Endicott, Manto, King, Bruneau and Lispector Short Stories in January, February and March Whether in a dedicated collection or a magazine, these stories capture a variety of reading moods. This quarter, I returned to two favourite writers and also explored three new-to-me story writers.
Sometimes the body count in my reading is high. Of late, the un-body count has been rising. I noticed the presence in W. G. Sebald, when I began reading Austerlitz (2001; Translated from the German, 2011) earlier this year. In the photographs which accompany his narrative, there are no
Boundaries and borders, between countries and between stages of life: Andrée A. Michaud's Boundary darts across the dotted lines, back and forth, sedately in one moment and chillingly the next. Because the story revolves around the murders of two young women in the small community of Bondrée, questions of
Besides Lori McNulty's Life on Mars and Mavis Gallant's stories, I've been dabbling in some other collections this year too. Edwidge Danticat's Krik? Krak! (1996) Drawn from a number of literary magazines and publications (including 1994's Pushcart Prize collection), these tales were gathered together to satisfy the readers who yearned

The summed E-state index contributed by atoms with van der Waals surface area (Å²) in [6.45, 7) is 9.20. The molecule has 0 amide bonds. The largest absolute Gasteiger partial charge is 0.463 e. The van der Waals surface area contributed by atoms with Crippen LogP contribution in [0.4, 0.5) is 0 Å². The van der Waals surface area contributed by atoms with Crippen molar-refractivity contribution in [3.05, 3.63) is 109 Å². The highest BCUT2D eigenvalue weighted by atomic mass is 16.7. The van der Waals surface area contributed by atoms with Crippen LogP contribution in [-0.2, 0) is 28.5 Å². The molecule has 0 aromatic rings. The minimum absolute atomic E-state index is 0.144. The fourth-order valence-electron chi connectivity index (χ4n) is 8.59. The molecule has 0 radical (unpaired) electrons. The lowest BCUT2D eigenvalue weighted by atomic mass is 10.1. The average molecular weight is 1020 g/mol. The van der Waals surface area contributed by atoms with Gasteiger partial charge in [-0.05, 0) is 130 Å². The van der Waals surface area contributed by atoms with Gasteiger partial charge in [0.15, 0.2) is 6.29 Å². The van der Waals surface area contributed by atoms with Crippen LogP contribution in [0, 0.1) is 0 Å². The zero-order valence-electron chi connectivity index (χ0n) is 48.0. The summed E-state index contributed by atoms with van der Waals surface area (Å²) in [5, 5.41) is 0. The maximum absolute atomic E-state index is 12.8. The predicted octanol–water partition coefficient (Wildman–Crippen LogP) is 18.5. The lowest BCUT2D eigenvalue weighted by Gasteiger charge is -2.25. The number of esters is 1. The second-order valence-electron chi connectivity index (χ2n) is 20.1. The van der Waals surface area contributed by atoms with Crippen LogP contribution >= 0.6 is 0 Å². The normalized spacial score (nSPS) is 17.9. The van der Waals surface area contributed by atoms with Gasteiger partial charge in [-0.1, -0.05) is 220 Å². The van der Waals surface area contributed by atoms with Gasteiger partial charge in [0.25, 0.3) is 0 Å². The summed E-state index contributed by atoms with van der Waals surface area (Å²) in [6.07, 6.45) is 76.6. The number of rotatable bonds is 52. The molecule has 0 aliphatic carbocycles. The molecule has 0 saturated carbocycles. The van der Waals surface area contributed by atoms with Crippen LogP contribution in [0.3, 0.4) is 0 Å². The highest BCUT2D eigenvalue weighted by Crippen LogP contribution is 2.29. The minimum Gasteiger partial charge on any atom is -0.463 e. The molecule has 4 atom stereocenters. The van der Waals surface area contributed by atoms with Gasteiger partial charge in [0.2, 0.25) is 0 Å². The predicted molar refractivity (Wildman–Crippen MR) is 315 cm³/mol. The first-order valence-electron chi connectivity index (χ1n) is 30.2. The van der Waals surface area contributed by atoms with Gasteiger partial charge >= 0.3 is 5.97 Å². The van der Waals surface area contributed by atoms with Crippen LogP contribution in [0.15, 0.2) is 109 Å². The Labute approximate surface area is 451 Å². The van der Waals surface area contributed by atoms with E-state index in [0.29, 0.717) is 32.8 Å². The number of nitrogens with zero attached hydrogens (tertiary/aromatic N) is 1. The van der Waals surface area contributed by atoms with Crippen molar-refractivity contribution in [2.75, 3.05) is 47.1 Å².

In which I discuss the skinny volumes which accompany me on my travels, while the heavier volumes (like John Irving's A Prayer for Owen Meany and Callum Roberts' The Ocean of Life) remain at home. Juliane Okot Bitek was inspired to engage with the Rwanda Genocide in response to Kenyan-American artist